Both books were written by men who are notable critics and jazz enthusiasts. Duke is by Terry Teachout, an accomplished music and drama critic, author of biographies of Louis Armstrong and George Balanchine and himself a jazz musician. It’s a full-length biography of the man born Edward Kennedy Ellington in 1899 in Washington, D.C. Grandson of a slave and son of a butler, he grew up to lead one of America’s most popular orchestras, compose more than 1,700 pieces of music and receive the Medal of Freedom from President Richard Nixon.

Source: Tampa Bay Times

Carol Morgan – Retroactive

(Blue Bamboo Records)

Trumpeter Carol Morgan’s fifth recording Retroactive is an excellent work of diverse moods and eras. Morgan’s sound is gentle and effective without great volume or instrumental gymnastics. She knows her sound and works that territory very nicely. Contributing to the eclectic vibe of this effort is a great line of musicians which includes, guitarists Mike Stern and  Chris Cortez (on separate tunes), bassists Lincoln Goines and Keith Vivens (on separate tunes),  keyboardist Andrew Lienhard, drummer Jeff Sipe and percussionist Tim Keiper.  The mix of music includes compositions from Morgan, Cortez, Sipe and Vivens. There are also nice covers of tunes by Fats Waller,Irving Caesar and Vincent Youman and Led Zeppelin. This is a fantastic showcase of a solid musician.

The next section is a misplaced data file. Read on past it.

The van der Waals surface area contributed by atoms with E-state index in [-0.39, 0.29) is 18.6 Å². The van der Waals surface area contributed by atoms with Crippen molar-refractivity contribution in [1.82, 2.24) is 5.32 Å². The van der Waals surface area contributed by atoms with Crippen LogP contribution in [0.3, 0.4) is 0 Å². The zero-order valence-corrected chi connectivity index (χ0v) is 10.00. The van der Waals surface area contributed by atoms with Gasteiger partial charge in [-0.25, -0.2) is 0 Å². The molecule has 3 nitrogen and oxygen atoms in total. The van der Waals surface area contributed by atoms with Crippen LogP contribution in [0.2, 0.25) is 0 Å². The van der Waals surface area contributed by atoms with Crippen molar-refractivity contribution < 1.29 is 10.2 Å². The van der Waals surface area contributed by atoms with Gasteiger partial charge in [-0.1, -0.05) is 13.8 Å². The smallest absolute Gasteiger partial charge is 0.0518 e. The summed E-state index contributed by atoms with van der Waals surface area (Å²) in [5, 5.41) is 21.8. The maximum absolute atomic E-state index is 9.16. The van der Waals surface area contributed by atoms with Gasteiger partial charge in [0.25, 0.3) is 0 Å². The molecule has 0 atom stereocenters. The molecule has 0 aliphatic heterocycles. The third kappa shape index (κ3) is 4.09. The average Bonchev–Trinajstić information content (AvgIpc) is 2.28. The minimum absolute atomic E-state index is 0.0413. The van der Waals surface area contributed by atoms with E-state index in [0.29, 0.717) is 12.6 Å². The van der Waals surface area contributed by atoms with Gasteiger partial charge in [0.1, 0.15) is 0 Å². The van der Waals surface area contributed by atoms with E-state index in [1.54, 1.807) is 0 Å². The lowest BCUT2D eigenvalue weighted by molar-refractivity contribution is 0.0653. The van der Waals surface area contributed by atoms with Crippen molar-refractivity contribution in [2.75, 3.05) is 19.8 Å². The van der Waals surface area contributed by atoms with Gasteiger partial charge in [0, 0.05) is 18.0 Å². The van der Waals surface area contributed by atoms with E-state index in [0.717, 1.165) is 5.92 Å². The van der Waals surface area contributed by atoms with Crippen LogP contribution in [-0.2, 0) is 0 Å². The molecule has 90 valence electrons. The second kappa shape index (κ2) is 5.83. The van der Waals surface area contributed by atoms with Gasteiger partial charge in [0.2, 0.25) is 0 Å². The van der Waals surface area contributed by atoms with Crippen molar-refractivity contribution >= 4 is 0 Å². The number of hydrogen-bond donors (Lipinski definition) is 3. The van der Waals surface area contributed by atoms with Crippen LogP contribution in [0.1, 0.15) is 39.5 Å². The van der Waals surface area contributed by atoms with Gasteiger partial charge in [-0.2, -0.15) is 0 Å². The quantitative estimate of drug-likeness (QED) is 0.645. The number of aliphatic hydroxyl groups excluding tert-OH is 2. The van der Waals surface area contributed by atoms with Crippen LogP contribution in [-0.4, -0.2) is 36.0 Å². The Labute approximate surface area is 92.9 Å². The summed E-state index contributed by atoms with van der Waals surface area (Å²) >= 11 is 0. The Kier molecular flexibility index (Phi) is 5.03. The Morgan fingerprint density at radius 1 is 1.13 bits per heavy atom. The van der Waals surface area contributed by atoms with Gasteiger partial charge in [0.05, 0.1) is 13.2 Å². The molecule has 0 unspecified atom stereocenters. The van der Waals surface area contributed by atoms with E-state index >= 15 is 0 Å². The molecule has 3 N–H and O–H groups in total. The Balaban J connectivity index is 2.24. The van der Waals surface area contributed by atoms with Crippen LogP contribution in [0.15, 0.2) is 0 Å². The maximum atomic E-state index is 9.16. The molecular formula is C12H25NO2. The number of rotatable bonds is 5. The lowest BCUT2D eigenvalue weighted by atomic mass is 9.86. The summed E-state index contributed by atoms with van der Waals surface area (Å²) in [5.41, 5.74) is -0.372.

Click to listen to a clip of “Wholly-O”:

Tracks: Stern Language, Melody’s Milleau, Tea for Two, When The Levee Breaks, To Be Continued, Into It, Wholly-O, Jitterbug Waltz, Jam, Spirit of God Descend Upon My Heart.


Esperanza Spalding’s “We Are America” Takes Stand Against Indefinite Detentions at Guantanamo Bay Prison

Bassist, vocalist, composer and bandleader Esperanza Spalding has just released “We Are America,” a new music video highlighting the injustice of prolonged indefinite detention at the prison at Guantánamo Bay.